Except. Well, except that in the week I was in the convention center, I don’t think I saw a single person who actually looked like they had even the remotest joy or interest in their job. People looked utterly bored and miserable. No laughter, no curiosity, no joy. Nada. Everything was a big drag — I went into one room, where we were slated to have a panel of five experts talk to the audience. There were two microphones and five chairs jammed around a tiny table.

“Could we get a larger table for this?” I asked, “And a mic for each person who will be speaking?”

Angry gaze of the man I’d asked. Bitter discussion with his co-worker. One of my colleagues reviewed the work request, and indeed, we’d asked for five mics.

The thing that was kind of awful was the lack of communication. The union guys seemed to expect to be screwed over, and they weren’t even a little curious about what the equipment was for, or what we might be trying to accomplish. In other words, they were not interested in investing themselves in the broader vision.

Too pie-in-the-sky, my notion that they might want to collaborate?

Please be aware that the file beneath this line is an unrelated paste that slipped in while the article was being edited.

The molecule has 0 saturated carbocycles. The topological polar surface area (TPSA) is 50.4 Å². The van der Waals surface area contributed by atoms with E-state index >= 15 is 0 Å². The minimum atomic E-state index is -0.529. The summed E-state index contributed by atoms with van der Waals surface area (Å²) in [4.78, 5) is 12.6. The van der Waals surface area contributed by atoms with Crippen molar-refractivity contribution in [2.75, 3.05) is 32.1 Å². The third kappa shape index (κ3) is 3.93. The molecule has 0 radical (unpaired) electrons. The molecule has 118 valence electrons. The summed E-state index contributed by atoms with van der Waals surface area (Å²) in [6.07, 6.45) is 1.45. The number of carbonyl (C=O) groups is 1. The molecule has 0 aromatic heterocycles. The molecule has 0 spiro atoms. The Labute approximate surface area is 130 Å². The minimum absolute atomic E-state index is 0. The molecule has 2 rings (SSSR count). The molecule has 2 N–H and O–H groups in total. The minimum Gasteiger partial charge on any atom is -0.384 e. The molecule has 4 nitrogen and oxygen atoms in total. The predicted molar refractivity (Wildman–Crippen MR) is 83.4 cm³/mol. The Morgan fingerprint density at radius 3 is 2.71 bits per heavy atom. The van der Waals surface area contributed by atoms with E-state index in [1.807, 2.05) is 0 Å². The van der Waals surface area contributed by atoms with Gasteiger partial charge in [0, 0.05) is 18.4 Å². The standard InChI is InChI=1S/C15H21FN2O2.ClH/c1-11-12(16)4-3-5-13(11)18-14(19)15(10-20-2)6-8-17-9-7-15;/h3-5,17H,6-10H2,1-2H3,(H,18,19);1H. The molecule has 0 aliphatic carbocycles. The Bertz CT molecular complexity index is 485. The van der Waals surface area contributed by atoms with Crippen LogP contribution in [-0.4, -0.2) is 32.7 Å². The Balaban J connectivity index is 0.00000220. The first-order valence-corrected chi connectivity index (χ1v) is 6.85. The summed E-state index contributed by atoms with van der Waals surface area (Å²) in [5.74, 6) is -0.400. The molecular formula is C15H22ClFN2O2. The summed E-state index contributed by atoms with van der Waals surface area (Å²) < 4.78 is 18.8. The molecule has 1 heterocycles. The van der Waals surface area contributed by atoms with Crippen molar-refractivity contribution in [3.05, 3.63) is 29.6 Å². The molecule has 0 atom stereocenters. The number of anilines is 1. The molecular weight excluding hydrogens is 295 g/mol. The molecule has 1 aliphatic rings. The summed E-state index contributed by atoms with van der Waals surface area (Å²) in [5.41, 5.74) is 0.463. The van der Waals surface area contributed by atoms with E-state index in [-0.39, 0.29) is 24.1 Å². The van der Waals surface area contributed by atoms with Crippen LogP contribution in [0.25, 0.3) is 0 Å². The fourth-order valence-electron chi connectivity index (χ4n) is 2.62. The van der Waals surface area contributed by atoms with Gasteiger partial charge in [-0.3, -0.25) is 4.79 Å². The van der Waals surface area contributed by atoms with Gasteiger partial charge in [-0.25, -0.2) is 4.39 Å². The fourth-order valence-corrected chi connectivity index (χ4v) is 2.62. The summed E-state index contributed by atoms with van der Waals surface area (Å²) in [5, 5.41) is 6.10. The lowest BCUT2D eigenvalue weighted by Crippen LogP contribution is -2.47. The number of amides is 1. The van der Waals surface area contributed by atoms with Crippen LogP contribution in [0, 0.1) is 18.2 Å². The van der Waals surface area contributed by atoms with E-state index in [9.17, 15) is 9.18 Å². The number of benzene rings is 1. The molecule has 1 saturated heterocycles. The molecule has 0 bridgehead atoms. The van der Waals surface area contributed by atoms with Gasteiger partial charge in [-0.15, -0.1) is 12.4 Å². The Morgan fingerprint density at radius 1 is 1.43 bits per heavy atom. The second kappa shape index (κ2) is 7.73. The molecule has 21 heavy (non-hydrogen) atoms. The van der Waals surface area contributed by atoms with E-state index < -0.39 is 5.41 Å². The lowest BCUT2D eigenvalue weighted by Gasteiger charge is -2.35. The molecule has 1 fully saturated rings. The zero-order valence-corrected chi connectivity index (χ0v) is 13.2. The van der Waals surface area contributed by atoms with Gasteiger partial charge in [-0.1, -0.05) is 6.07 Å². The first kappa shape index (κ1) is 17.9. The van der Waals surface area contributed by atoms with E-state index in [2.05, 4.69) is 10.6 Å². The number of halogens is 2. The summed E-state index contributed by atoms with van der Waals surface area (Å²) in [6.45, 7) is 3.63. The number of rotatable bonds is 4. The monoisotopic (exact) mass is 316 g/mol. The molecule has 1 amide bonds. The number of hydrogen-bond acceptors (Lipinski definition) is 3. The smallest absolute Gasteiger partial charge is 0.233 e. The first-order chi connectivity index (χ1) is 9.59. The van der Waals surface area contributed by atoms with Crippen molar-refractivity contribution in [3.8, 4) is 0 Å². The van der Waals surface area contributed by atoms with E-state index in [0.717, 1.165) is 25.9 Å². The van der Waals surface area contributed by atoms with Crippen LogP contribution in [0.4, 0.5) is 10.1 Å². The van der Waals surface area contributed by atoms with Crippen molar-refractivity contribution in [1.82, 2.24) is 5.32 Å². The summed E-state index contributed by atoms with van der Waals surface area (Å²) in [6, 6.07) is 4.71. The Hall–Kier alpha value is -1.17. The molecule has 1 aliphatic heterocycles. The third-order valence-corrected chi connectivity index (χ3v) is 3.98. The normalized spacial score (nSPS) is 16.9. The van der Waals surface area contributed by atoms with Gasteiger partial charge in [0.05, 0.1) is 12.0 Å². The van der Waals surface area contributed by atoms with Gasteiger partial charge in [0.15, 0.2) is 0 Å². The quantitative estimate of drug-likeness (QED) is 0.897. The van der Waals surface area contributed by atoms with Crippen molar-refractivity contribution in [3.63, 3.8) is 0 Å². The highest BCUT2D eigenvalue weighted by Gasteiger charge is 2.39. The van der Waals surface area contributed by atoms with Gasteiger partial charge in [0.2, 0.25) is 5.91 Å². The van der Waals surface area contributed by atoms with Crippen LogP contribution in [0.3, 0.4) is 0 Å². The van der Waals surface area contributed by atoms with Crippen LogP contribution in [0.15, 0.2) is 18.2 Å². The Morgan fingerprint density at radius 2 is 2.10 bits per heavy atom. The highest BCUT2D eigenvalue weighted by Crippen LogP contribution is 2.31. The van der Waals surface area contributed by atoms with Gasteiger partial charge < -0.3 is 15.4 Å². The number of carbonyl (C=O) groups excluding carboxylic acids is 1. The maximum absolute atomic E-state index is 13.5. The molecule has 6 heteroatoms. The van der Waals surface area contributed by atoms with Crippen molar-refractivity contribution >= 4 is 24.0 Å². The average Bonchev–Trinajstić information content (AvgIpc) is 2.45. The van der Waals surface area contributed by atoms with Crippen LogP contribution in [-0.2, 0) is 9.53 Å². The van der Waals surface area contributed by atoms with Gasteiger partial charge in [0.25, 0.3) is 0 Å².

I guess so. But really, that’s tragic.

At one of our conference sessions (which, rather ironically, focused on how to motivate workers), a speaker talked about how one significant aspect of compensation is the opportunity to develop and be exposed to new challenges. Yes, I know people can not be expected to savor a challenging work environment if they are struggling to feed themselves and their families. But I don’t think that is the case here. What seems to be happening is that the union is training workers to expect nothing from their work except a pay check. And no matter how nice that pay check might be, if your job has no joy, it’s a crappy job. Period.

Corporations, which I used to see as evil empires, are at least recognizing that workers want challenges and development. No, they aren’t developing people out of altruistic motives. Companies recognize that to cultivate high performers, they need to offer challenges and opportunities and training and support. They need to let people follow their bliss, to put it in the most liberal terms. It’s good corporate policy. Engage and develop and motivate your workforce and you’ve got yourself a competitive advantage.